# Electron orbitals

Can electrons be found anywhere within the space described by a 3D orbital "90% of the time" (as stated in my textbook)? But that would mean they can be found right next to the nucleus or in the space of a lower energy level "90% of their time" (since the spheres and other shapes overlap starting right next to the nucleus).

We also know that electrons cannot jump from one energy level to another without absorbing or releasing energy and that they maintain a specific average distance from the nuceleus as denoted by a 2D depiction of their electron shells in the form of concentric circles (also written in the same textbook).

Even if they only skimmed the surface of the 3D spheres or dumbell shaped orbitals, the latter, e.g. a 2p orbital, still starts close to the nucleus while it should be farther away from the nucleus than a 1s orbital.

PS Thank you for your answers. But please elaborate on them since I did not understand at all. I just finished high school but am extremely curious and confused by the new information we are studying, and I want to understand...

• Note that even the Bohr model, when modified to adapt electron orbital angular momentum quantization, stopped using the original constant radius of circular electron orbits. It was replaced by elliptical orbits. The the whole Bohr model is already for long time obsolete after creation of the quantum atomic model, based on Schrödinger wave equation. It is used only for education purposes in context of history of science. Jan 13 at 14:50

Yes. The electron has a small but not zero possibility to stay quite near the nucleus, and for example at a smaller distance than the traditional radius of the first 1s orbital. The probability of finding an electron is a number that looks a bit like the deviation of a vibrating rope fixed on the nucleus and going to an infinite distance, if all its points are attracted by the nucleus. Hmmm ! Beg the pardon from all real scientists !! It is not like this. It just looks like.

Classical analogies about simple orbits don't describe electron behaviour well

Thinking about electrons as having "orbits" is rarely helpful as their behaviour only makes sense in a quantum mechanical (QM) approach. In QM it is meaningless to talk about position and velocity separately and you can't know both precisely at the same time.

Orbitals describe the probability of finding electrons in a particular region of space. And, indeed, in some types of orbitals (eg 1s) there is finite probability of the electron overlapping the nucleus (2p orbital have a node there so this isn't true for them): this matters for some other quantum effects involving nuclei and electrons. But the probability described by the shapes of orbitals is not uniform, some areas "inside" the area shown in most pictures have a higher probability density than others.

So saying that "they maintain a specific average distance from the nucleus" is not really correct: That is a classical analogy that is a poor description of what electrons do. The average distance is a vague way to describe the average of the probability cloud of electron location, but the idea that a distance is "maintained" contradicts the quantum picture.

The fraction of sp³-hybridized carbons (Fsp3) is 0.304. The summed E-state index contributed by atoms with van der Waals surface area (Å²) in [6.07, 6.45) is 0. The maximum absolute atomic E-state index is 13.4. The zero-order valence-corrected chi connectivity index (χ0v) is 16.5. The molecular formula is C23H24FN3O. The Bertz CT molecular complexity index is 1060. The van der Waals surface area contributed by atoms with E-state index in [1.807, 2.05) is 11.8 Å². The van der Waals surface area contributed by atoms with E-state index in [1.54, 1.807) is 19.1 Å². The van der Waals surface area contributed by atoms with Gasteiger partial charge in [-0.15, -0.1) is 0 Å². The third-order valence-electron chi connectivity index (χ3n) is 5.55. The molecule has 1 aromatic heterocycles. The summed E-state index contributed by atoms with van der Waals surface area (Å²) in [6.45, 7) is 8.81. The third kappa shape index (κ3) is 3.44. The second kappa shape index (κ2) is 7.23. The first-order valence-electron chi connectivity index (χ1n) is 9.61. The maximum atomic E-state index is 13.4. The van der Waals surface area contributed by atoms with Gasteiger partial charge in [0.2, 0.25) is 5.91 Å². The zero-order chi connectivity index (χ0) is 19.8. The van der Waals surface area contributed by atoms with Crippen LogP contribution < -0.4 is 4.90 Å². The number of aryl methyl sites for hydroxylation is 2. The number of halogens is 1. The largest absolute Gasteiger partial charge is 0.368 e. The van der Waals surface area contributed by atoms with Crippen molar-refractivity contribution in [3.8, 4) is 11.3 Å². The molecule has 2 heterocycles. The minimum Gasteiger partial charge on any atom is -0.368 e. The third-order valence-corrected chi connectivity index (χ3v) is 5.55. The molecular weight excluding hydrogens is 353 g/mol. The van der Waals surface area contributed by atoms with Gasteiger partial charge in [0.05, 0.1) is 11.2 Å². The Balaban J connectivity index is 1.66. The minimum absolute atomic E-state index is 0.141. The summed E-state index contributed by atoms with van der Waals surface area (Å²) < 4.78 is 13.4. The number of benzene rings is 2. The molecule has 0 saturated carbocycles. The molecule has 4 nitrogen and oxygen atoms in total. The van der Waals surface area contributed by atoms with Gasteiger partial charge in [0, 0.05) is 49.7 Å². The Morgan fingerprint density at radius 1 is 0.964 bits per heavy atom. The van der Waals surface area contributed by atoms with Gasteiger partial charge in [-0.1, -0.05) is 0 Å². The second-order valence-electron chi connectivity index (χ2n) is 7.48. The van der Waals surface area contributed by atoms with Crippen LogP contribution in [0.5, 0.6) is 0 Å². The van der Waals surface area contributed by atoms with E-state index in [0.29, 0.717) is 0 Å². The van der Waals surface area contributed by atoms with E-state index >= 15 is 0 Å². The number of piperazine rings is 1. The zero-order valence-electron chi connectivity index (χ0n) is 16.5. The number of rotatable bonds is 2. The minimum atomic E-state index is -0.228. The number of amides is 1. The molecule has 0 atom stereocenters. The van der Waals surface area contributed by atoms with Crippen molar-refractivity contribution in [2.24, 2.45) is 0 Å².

And the picture involving orbits where being further from the nucleus is "higher energy" is far too simple. The energy is a function of the whole probability distributions, not the specific average distance. The electron location clouds of different orbitals do overlap.

Classical analogies about electron behaviour are not usually helpful. Unfortunately, QM pictures are often not simple until you have reached a certain ability to the complex mathematics behind QM. Until then "fuzzy clouds of probability" are the best you can do.

• Classical analogies are not intended to describe electron behavior. They just point out some shared principles, while omitting the difference. Otherwise, they would not be analogies, but identities. Both work with potential and kinetic energies. Jan 13 at 14:33
• Thank you matt_black. Jan 13 at 16:11
• @Poutnik That might not be the intent of classical analogies, but that is how many untutored people read them, causing confusion. Jan 13 at 16:49
• The essential thing is to know the general purpose of any analogy. Jan 13 at 17:51

Can electrons be found anywhere within the space described by a 3D orbital "90% of the time" (as stated in my textbook)?

Yes, they can.

But that would mean they can be found right next to the nucleus or in the space of a lower energy level "90% of their time" (since the spheres and other shapes overlap starting right next to the nucleus).

Yes, it means that. There is intense overlapping of orbitals.

Particular points of 3D space around a central force do not belong to any particular energy level, being it around an atom nucleus or a star, because the sum of potential and kinetic energy must be considered.

By other words, the electron energy level does not determine the electron distance to nucleus. It only determines the probability of being at that distance.

The direct analogy is in planetary orbits around the Sun. The Earth is about $$\pu{150000000 km}$$ away from the Sun on near circular orbit with orbiting speed near $$\pu{30 km s-1}$$. But Earth could have at the same distance higher speed up to $$\pu{42 km s-1}$$, being at its perihelion (being the closest to the Sun on an elliptic orbit). Or a much lower speed, being at its aphelion (The most distant point of an elliptic orbit).